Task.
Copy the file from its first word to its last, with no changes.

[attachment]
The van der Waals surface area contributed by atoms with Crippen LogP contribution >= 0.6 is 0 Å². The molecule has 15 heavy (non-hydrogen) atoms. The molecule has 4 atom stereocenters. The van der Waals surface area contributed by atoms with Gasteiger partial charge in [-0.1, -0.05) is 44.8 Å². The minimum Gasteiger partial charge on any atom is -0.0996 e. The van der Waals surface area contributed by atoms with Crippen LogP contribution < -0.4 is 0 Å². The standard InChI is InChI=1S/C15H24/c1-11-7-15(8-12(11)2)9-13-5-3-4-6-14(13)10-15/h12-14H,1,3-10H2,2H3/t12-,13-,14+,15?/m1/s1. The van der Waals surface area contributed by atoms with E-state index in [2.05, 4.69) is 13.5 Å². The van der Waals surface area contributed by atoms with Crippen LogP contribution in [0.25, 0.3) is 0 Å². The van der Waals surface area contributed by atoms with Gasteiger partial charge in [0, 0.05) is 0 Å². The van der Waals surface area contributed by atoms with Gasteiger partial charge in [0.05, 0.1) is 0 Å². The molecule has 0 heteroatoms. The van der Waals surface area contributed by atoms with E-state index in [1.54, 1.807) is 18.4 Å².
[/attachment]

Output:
The van der Waals surface area contributed by atoms with Crippen LogP contribution >= 0.6 is 0 Å². The molecule has 15 heavy (non-hydrogen) atoms. The molecule has 4 atom stereocenters. The van der Waals surface area contributed by atoms with Gasteiger partial charge in [-0.1, -0.05) is 44.8 Å². The minimum Gasteiger partial charge on any atom is -0.0996 e. The van der Waals surface area contributed by atoms with Crippen LogP contribution < -0.4 is 0 Å². The standard InChI is InChI=1S/C15H24/c1-11-7-15(8-12(11)2)9-13-5-3-4-6-14(13)10-15/h12-14H,1,3-10H2,2H3/t12-,13-,14+,15?/m1/s1. The van der Waals surface area contributed by atoms with E-state index in [2.05, 4.69) is 13.5 Å². The van der Waals surface area contributed by atoms with Crippen LogP contribution in [0.25, 0.3) is 0 Å². The van der Waals surface area contributed by atoms with Gasteiger partial charge in [0, 0.05) is 0 Å². The van der Waals surface area contributed by atoms with Gasteiger partial charge in [0.05, 0.1) is 0 Å². The molecule has 0 heteroatoms. The van der Waals surface area contributed by atoms with E-state index in [1.54, 1.807) is 18.4 Å².